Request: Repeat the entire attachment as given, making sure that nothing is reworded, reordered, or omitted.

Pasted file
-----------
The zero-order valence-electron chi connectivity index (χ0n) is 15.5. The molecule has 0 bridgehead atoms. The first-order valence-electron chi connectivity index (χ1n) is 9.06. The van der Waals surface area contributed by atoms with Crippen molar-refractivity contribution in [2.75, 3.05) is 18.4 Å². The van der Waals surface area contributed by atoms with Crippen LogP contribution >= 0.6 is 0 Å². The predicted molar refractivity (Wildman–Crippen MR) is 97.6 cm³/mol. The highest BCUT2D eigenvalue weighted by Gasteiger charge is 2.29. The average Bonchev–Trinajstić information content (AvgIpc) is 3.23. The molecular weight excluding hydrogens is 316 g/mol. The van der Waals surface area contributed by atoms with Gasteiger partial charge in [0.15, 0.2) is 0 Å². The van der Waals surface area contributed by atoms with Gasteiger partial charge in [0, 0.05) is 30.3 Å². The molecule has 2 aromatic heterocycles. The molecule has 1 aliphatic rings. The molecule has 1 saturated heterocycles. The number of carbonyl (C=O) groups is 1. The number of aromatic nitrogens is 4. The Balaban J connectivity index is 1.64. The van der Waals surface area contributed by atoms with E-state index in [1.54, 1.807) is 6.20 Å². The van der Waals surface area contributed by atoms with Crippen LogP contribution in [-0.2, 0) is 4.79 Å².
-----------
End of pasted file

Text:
The zero-order valence-electron chi connectivity index (χ0n) is 15.5. The molecule has 0 bridgehead atoms. The first-order valence-electron chi connectivity index (χ1n) is 9.06. The van der Waals surface area contributed by atoms with Crippen molar-refractivity contribution in [2.75, 3.05) is 18.4 Å². The van der Waals surface area contributed by atoms with Crippen LogP contribution >= 0.6 is 0 Å². The predicted molar refractivity (Wildman–Crippen MR) is 97.6 cm³/mol. The highest BCUT2D eigenvalue weighted by Gasteiger charge is 2.29. The average Bonchev–Trinajstić information content (AvgIpc) is 3.23. The molecular weight excluding hydrogens is 316 g/mol. The van der Waals surface area contributed by atoms with Gasteiger partial charge in [0.15, 0.2) is 0 Å². The van der Waals surface area contributed by atoms with Gasteiger partial charge in [0, 0.05) is 30.3 Å². The molecule has 2 aromatic heterocycles. The molecule has 1 aliphatic rings. The molecule has 1 saturated heterocycles. The number of carbonyl (C=O) groups is 1. The number of aromatic nitrogens is 4. The Balaban J connectivity index is 1.64. The van der Waals surface area contributed by atoms with E-state index in [1.54, 1.807) is 6.20 Å². The van der Waals surface area contributed by atoms with Crippen LogP contribution in [-0.2, 0) is 4.79 Å².